For this study, the following towns were selected; they are Awka, Onitsha, Ihiala and Ifite-Ogwari. Awka lies between 6˚21'N and 7˚61'E, Onitsha lies between 6˚17'N and 6˚78'E, Ihiala lies between 5˚86'N and 6˚86'E and Ifite-Ogwari lies between 6˚60'N and 6˚95'E (Figure 1).

2.2. Materials and Methods

The data used in this study include the records of the precipitation obtained from Climatic Research Unit (CRU). The precipitation records includes reanalysis observation spanning from 1971 to 2010 and cover a period of 40 years, which is considered to be long enough for a valid mean statistic [11] . Moreover, [12] states that a minimum record length of 25 years ensures statistical validity of the trend results in climate change research.

Statistical tools commonly used to detect significant trends in climatic and hydrological time series is either or the non-parametric test such as Mann-Whitney U, Wilcoxon W, Mann-Kendall or Spearman’s rank correlation and the parametric test such as student’s t-test [13] [14] . The non-parametric test is considered better because it is a function of the ranks of observation and it displays much insensitivity to outliers unlike the parametric counterpart. Slope of the existence trend were determined using Sen’s estimator and overall slopes (Tan were computed as follows:

where, rank of group

rank of group

number of samples in group

number of samples in group (1)

where, slope of group

slope of group

slope of group

angle of group

Figure 1. Map of anambra State showing the selected stations.

angle of group

angle of group (2)

Mann-Whitney U-test

(3)

(4)

Where, is the number of observations in the first group, is the number of observations in the second group, is the sum of the ranks assigned to the first group and is the sum of the ranks assigned to the second group. In other words, both equations can be understood as the number of times observation in one sample precede or follow observation in the other sample.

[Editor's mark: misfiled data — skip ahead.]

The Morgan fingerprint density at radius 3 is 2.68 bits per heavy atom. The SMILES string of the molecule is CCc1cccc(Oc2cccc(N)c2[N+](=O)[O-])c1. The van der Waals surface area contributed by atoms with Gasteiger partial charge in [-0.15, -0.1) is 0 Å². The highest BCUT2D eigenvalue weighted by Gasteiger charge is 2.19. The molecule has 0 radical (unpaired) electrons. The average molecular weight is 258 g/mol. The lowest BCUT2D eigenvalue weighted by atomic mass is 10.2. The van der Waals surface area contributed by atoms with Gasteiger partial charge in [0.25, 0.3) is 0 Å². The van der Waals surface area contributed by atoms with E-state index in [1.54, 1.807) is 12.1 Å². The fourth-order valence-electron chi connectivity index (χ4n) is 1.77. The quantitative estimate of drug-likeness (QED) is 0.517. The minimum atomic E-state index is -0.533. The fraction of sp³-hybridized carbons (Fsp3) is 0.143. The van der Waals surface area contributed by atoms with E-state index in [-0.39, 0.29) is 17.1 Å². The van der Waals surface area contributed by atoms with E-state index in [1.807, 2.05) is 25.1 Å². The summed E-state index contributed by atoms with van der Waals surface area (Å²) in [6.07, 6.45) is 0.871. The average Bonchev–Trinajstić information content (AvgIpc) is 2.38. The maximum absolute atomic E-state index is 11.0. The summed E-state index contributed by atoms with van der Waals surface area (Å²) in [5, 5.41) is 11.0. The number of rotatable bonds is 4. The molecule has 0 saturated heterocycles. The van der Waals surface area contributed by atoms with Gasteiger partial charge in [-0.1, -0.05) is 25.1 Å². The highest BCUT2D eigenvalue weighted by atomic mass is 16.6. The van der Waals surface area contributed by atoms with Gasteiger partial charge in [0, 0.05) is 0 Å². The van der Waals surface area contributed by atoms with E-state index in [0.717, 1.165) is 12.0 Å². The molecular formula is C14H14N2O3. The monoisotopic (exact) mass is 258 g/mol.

Wilcoxon Rank Sum Test

(5)

Where,

sample size

sum of ranks for smaller sample size

smaller of sample sizes

larger of sample sizes

and

Sen’s Slope Estimator Test: The magnitude of trend is predicted by Sen’s estimator.

Here, the slope of all data pairs is computed as [15]

(6)

where and x_{k} are considered as data values at time and corresponding. The median of these values of represented as Sen’s estimator of slope which is given as:

-- is odd (7)

-- is even (8)

Sen’s estimator is computed as if appears odd, and it is considered as if appears even. At the end, is computed by a two sided test at confi-

dence interval and then a true slope can be obtained by the non-parametric test. Positive value of indicates an upward or increasing trend and a negative value of gives a downward or decreasing trend in the time series.

Models that relate yearly total rainfall to the year were developed from the trend analysis using Statistical and logical techniques.

3. Results and Discussion

Results of this study are discussed in the following categories: statistical summary of rainfall (annual mean precipitation); monthly rainfall trend and sequential analyses.

3.1. Statistical Monthly Rainfall Summary

3.1.1. Ifite-Ogwari

Table 1 presents monthly mean, median, maximum and minimum rainfalls in Ifite-Ogwari. The table revealed that the rainy period is between February and November, with May, June, July, August, September and October as significant rainy months. The month August has the highest magnitude of monthly rainfall with 597 mm followed by month September with 573 mm. This shows that for farming activities in rainy seasons crops with maximum water demands month of six months are best situated for the station.

3.1.2. Awka

Table 2 presents monthly mean, median, maximum and minimum rainfalls in Awka. The table showed the rainy period is between March and October, with April, May, June, July, August, September and October as signifi-

Table 1. Statistical summary of monthly rainfall in Ifite-Ogwari.

Table 2. Statistical summary of monthly rainfall in Awka.